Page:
Equilibrium – Definition

Cite this article as:"Equilibrium – Definition," in The Business Professor, updated September 19, 2019, last accessed May 26, 2020, https://thebusinessprofessor.com/lesson/equilibrium-definition/.

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Equilibrium Definition

Equilibrium is the economic condition where market demand and market supply are equal to each other, which ultimately brings stability in the price levels. Normally, when the supply of goods and services exceeds over time, it causes a decline in price, that ultimately, generates more demand. This cycle of balancing the supply and demand creates an equilibrium stage.

A Little More on What is Equilibrium

The equilibrium price can be ascertained at a point where demand of goods meet supply. A primary index having a consolidation stage causes the supply and demand levels to be equal to each other, and this is where, the state of equilibrium takes place.

The term ‘equilibrium’ was coined by New Keynesian researcher, and Ph. D. Hum Dixon. According to him, the equilibrium consists of three main elements or principles: there is consistency in the agents’ behavior, there is no incentive provided to agents for changing their behavior, and a dynamic process results in the equilibrium. He refers to these principles as P1, P2, and P3 respectively.

There are many economic researchers such as Adam Smith who were of the view that equilibrium would prevail in a free market. For instance, if there is a scarcity of a good, it would lead to higher prices, causing the demand to fall, and creating an increase in supply with the appropriate incentive offered. In case, there was a surplus, the same thing would take place but in the reverse form.

Contemporary economic researchers say that monopolistic organizations have control over prices, and can keep them higher for making more profits. For instance, the demand sector has a huge demand, but it ensures to keep its supply artificially low so as to sell their diamond-based products at high prices.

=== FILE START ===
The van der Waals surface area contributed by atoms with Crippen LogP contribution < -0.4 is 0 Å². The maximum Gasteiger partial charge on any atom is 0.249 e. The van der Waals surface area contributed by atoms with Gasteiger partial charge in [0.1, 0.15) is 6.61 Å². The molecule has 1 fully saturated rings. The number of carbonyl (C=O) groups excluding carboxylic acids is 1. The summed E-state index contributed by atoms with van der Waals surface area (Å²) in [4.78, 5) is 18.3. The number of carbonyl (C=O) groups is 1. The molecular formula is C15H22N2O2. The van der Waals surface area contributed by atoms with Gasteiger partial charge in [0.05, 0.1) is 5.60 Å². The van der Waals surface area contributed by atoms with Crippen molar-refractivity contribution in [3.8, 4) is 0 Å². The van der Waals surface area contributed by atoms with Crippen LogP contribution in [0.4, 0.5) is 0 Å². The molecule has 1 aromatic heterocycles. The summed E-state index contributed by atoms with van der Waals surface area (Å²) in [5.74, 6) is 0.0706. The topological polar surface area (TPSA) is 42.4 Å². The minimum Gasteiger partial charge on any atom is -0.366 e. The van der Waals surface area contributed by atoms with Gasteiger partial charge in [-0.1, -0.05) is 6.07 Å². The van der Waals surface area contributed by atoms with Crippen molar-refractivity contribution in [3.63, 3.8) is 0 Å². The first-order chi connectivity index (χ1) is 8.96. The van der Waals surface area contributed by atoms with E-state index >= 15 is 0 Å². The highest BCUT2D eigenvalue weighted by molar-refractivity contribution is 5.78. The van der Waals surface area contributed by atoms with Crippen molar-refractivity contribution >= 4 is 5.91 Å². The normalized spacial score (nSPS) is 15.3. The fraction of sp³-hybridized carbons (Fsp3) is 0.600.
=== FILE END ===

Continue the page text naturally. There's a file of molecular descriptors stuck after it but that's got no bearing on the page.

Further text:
Harvard University published a research paper ‘Foundations of Economic Analysis’ written by Paul Samuelson in 1983 that stated equilibrium markets were not sufficient to ascertain the market value. Even if the markets have reached equilibrium stage, it doesn’t mean that the market condition is good. For instance, during the great potato famine in the 1800s in Ireland, the food industry was still in equilibrium. The equilibrium price was kept higher than the price farmers or peasants could afford to pay, and this scenario caused many people to starve.

Equilibrium vs. Disequilibrium

When the demand and supply of a market are not equal to each other, the market is said to be in disequilibrium. It is a feature that a particular market exhibits. Sometimes, disequilibrium can transfer from one sector to another. For example, due to insufficient international shipping facility for coffee, there would be a decrease in coffee supply in some specific areas, thereby affecting the equilibrium stage of coffee industry. As per economists, there prevails a state of disequilibrium in labor markets because of the way public policies safeguard people’s interests as well as their occupations, or  the way they get paid.

References for “Equilibrium”

https://www.dictionary.com/browse/equilibrium

www.businessdictionary.com/definition/equilibrium.html

https://www.myaccountingcourse.com › Accounting Dictionary

https://www.yourdictionary.com/equilibrium

https://www.economicsonline.co.uk/Definitions/Equilibrium.html

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